There is hardly anyone in the world who has not faced dental or oral problems during his life. The problems that arise for a person’s mouth and teeth can disrupt his/her daily activities and sometimes even make him/her stay at home.
In this section, we want to talk about different problems that may arise for your teeth or mouth.
Toothache appears in different ways. In some cases, this pain is related to only one tooth and in some other cases, this pain may be related to several teeth. Such pains occur when chewing. In some other cases, cold or hot foods or drinks irritate the tooth and make the pain worse.
In this section, we want to review the different forms of toothache together so that you can understand exactly what is happening in your body.
Acute or sharp toothache
Acute toothache can occur for different reasons. Anything can cause this, including decay along the gum line to cracks and fissures, cold temperatures, squeezing or crushing of teeth, and gaps between crowns and fillings. Even a crown or a filling that is much taller can increase pain when chewing.
Fortunately, acute toothache does not last long and has a relatively short duration. People can repair the gaps created by using ready-made crowns or the Onlay method to relieve and eliminate their pain. In other cases, adjusting the height of the crown or filling can simply relieve the pain. If the patient ignores his/her acute toothache, this pain will gradually turn into a slow pain, which we will explain further.
A dull toothache is not something you can easily ignore. This type of toothache is a serious problem caused by significant damage to the tooth nerve. This form of pain usually shows high sensitivity to high temperatures. Such pains continue for a long time. In some cases, dull toothache occurs spontaneously.
In other cases, the pain starts in the middle of the night and doesn’t stop until the person seeks treatment and gets help from an oral health professional. Even touching the tooth can cause dull toothache. Such pain comes from the pulp part of the tooth. Root canal treatment or denervation of the tooth is always necessary to eliminate this pain.
For example, if you are in Canada, any kind of severe toothache that occurs, you should immediately see a dentist in Canada. Visit him/her as soon as possible so that you do not experience this pain for a long time and get rid of it quickly. If your face is swollen, you probably have an infection or abscess that needs to be treated very quickly.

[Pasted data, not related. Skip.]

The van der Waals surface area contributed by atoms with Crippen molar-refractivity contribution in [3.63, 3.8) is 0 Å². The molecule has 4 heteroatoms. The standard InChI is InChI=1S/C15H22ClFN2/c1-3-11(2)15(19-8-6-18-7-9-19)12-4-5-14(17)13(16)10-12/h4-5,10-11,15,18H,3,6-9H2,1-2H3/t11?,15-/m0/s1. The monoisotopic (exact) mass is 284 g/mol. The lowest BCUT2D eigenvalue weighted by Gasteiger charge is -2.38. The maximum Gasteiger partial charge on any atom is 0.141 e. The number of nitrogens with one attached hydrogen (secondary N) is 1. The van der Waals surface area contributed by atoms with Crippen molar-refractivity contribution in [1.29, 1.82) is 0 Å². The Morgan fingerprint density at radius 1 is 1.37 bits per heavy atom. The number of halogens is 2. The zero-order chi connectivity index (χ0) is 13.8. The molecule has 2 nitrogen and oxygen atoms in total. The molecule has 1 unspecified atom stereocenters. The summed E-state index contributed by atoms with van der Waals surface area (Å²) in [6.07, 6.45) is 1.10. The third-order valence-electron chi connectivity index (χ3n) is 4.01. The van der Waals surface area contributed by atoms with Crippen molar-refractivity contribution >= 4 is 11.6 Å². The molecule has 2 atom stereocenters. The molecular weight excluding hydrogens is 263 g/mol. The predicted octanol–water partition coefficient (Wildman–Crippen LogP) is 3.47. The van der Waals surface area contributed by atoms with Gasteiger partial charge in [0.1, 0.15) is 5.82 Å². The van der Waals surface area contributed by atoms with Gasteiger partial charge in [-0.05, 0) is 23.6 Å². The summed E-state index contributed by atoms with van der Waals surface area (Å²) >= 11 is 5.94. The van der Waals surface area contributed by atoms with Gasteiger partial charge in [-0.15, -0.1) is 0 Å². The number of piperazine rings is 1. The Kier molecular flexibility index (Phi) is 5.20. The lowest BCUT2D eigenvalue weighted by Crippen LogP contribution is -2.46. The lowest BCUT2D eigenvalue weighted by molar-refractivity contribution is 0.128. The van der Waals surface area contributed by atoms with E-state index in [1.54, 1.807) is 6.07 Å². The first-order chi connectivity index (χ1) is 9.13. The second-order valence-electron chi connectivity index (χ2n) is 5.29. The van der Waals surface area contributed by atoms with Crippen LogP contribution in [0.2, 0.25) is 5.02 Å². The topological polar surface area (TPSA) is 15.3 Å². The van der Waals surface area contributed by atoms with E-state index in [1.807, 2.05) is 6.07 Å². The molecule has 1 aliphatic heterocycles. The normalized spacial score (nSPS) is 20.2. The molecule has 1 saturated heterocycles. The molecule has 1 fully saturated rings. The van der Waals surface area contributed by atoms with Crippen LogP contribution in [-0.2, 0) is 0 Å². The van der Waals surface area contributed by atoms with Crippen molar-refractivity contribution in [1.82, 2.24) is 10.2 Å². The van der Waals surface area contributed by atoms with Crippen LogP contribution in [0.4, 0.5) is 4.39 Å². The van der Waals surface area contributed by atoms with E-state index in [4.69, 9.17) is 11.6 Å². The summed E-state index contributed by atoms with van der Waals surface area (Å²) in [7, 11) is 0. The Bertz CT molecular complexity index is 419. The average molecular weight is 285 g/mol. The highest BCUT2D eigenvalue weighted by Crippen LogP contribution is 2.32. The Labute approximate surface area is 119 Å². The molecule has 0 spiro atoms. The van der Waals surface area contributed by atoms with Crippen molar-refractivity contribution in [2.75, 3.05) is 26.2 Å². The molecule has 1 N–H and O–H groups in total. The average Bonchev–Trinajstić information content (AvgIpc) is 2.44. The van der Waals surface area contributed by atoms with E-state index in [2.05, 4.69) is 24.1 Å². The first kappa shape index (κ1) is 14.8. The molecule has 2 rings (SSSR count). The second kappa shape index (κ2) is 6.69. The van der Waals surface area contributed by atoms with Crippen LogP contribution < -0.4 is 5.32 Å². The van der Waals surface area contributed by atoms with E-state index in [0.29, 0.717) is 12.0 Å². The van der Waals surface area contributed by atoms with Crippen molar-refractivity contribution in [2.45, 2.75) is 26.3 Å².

Pain along the back of the jaw
The pain that occurs in the back of the jaw, like the other pains we mentioned, is not common and can cause cancer. This type of pain indicates that one or more teeth are under pressure. If neglected, this pain will worsen over time.
A dental abscess is caused by the accumulation of bacteria in the dental pulp. If this area becomes infected, it will bear significant pressure. This infection is discharged and makes the targeted area more sensitive to inflammation and pain. Root canal treatment or denervation is necessary to eliminate this pain.
A tooth that has an intermittent pain is probably reacting to the stimulus. Any action, from chewing to opening the mouth to speak, can cause such pain. Although these pains are transient and come and go, they can be quite painful. Such pains are basically caused by cavities, abscesses and cracks.
Gums, like teeth, can experience various problems, which we will briefly explain below. Keep in mind, untreated gingivitis can lead to periodontitis, which eventually causes tooth loss and other oral problems.
Gingivitis or gum swelling
Gingivitis is the most common form of periodontal disease. This disease causes the gums to become red and swollen and bleed easily. At this stage, there is usually no discomfort or very little discomfort. Gingivitis often occurs due to poor dental and oral hygiene. This disease is eliminated by using professional treatments and home treatments related to the mouth.
As we said, gingivitis that is not treated, eventually leads to periodontitis. Over time, plaque can spread and grow below the gum line. Toxins produced by bacteria in plaque irritate the gums. These toxins trigger a chronic inflammatory response where the body essentially turns itself on and the tissues and bones that support the tooth break down and wear away.
The gums are separated from the teeth and cavities are created (the space between the teeth and gums) where infection occurs. As the disease progresses, these cavities become deeper and more gum and bone tissue is lost. Often times, this destructive process has mild symptoms. Eventually, you may lose your tooth or have to have it pulled.